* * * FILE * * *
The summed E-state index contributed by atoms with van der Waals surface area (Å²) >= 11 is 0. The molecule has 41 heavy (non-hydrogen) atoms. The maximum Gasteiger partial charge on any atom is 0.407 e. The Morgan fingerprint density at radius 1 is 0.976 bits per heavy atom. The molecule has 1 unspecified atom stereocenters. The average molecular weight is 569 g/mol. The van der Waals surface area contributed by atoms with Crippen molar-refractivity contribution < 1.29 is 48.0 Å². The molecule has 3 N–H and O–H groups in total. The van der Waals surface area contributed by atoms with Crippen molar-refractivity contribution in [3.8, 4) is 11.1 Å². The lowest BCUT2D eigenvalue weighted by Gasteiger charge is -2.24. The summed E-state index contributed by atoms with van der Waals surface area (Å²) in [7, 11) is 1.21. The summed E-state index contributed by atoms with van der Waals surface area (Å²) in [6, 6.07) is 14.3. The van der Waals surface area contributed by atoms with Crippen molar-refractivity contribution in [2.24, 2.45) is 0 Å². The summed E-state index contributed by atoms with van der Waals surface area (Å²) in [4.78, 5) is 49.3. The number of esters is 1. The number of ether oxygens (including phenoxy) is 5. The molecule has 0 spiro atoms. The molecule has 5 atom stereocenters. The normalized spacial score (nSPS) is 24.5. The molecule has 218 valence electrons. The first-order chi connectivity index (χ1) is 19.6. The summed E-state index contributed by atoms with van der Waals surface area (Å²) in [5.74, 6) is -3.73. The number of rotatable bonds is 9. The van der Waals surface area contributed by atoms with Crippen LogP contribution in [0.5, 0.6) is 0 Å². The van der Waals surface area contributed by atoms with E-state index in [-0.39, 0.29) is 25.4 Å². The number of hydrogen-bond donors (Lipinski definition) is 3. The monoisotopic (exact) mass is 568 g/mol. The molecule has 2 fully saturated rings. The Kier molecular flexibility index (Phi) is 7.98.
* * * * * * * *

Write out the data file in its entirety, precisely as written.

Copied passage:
The summed E-state index contributed by atoms with van der Waals surface area (Å²) >= 11 is 0. The molecule has 41 heavy (non-hydrogen) atoms. The maximum Gasteiger partial charge on any atom is 0.407 e. The Morgan fingerprint density at radius 1 is 0.976 bits per heavy atom. The molecule has 1 unspecified atom stereocenters. The average molecular weight is 569 g/mol. The van der Waals surface area contributed by atoms with Crippen molar-refractivity contribution < 1.29 is 48.0 Å². The molecule has 3 N–H and O–H groups in total. The van der Waals surface area contributed by atoms with Crippen molar-refractivity contribution in [3.8, 4) is 11.1 Å². The lowest BCUT2D eigenvalue weighted by Gasteiger charge is -2.24. The summed E-state index contributed by atoms with van der Waals surface area (Å²) in [7, 11) is 1.21. The summed E-state index contributed by atoms with van der Waals surface area (Å²) in [6, 6.07) is 14.3. The van der Waals surface area contributed by atoms with Crippen molar-refractivity contribution in [2.24, 2.45) is 0 Å². The summed E-state index contributed by atoms with van der Waals surface area (Å²) in [4.78, 5) is 49.3. The number of esters is 1. The number of ether oxygens (including phenoxy) is 5. The molecule has 0 spiro atoms. The molecule has 5 atom stereocenters. The normalized spacial score (nSPS) is 24.5. The molecule has 218 valence electrons. The first-order chi connectivity index (χ1) is 19.6. The summed E-state index contributed by atoms with van der Waals surface area (Å²) in [5.74, 6) is -3.73. The number of rotatable bonds is 9. The van der Waals surface area contributed by atoms with Crippen LogP contribution in [0.5, 0.6) is 0 Å². The van der Waals surface area contributed by atoms with E-state index in [-0.39, 0.29) is 25.4 Å². The number of hydrogen-bond donors (Lipinski definition) is 3. The monoisotopic (exact) mass is 568 g/mol. The molecule has 2 fully saturated rings. The Kier molecular flexibility index (Phi) is 7.98.